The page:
Type of Document Master's Thesis Author Robbins, Andrew Campbell Author's Email Address firstname.lastname@example.org URN etd-062199-123258 Title Pilot Variability During Pilot-Induced Oscillation Degree Master of Science Department Aerospace and Ocean Engineering Advisory Committee
Advisor Name Title Anderson, Mark R. Committee Chair Durham, Wayne C. Committee Member Lutze, Frederick H. Jr. Committee Member Keywords
- Limit Cycle Analysis
- Power Spectral Density
- Describing Functions
Date of Defense 1999-06-18 Availability unrestricted AbstractPilot Induced Oscillations (PIO) are described as pilot-aircraft dynamic couplings which can lead to instability in an otherwise stable system. Previous and ongoing research has attempted to explain, predict, and avoid such oscillations. In contrast to other research, this effort backs away from pilot models and PIO avoidance and focuses on the characteristics of the pilot before, during, and after a PIO. Often, PIO''s can be explained by limit cycles occurring in a non-linear system where the non-linearities cause a sustained, constant amplitude oscillation. The primary instigators in such a PIO are usually a non-linear element (i.e. rate limit saturation) and a trigger event (i.e. pilot mode switching or increased pilot gain). By performing analysis in the frequency domain, determining such oscillations becomes easier. Using spectrograms and power spectral density functions, the frequency content of a signal in the pilot-aircraft system can also be investigated.
An F-14 flight test was recently performed where the hydraulic system was modified to determine the feasibility of trying to recover the aircraft (land on carrier) during such an extreme hydraulic failure. During testing, a severe PIO occurred because of the tight tracking task used during aerial refueling. While performing spectrograms and power spectral analysis, an increase in power concentration at the PIO frequency was observed.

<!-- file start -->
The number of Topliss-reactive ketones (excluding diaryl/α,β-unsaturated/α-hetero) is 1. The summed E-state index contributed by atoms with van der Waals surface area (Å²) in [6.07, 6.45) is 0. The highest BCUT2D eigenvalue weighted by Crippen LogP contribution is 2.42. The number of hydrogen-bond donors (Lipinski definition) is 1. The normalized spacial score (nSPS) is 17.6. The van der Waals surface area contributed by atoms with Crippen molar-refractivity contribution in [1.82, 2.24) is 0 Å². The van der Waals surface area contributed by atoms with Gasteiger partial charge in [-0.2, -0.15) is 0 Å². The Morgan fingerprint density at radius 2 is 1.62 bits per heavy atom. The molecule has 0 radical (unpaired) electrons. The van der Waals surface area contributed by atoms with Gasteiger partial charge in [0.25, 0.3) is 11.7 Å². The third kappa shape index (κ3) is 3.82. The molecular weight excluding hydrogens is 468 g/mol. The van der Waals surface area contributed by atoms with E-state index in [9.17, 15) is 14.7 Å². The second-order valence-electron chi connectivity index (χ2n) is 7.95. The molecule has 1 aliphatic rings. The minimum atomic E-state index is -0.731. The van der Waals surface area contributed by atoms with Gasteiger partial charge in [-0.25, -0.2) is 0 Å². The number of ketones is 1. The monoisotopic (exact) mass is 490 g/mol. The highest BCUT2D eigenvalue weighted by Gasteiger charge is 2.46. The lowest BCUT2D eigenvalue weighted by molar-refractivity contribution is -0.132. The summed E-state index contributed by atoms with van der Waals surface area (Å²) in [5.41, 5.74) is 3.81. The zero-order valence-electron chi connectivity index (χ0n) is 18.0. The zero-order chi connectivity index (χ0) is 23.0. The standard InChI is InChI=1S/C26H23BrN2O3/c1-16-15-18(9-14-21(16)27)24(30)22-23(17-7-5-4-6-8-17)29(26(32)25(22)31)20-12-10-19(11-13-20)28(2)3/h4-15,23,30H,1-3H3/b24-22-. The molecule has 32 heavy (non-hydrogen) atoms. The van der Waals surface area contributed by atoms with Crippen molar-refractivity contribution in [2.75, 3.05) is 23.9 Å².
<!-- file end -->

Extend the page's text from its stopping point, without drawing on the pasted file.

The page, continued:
With a linear approximation of the F-14 aircraft dynamics, a closed-loop system containing the aircraft, actuator, and pilot dynamics is developed so that limit cycle analysis can be performed. With stable limit cycle solutions found possible, a pilot-in-the-loop simulation is performed to verify the pilot model used in limit cycle analysis. Using the flight test data, limit cycle analysis, and pilot-in-the-loop simulation, a connection between variation in pilot behavior and PIO predicted by the increase in power concentration is investigated.
The resulting connection showed that an increase in pilot gain along with a transition from observing pitch attitude to pitch rate are the possible trigger events causing the PIO. The use of spectrograms as a PIO predictor is shown to be possible, provided the necessary calculations can be completed in real-time.
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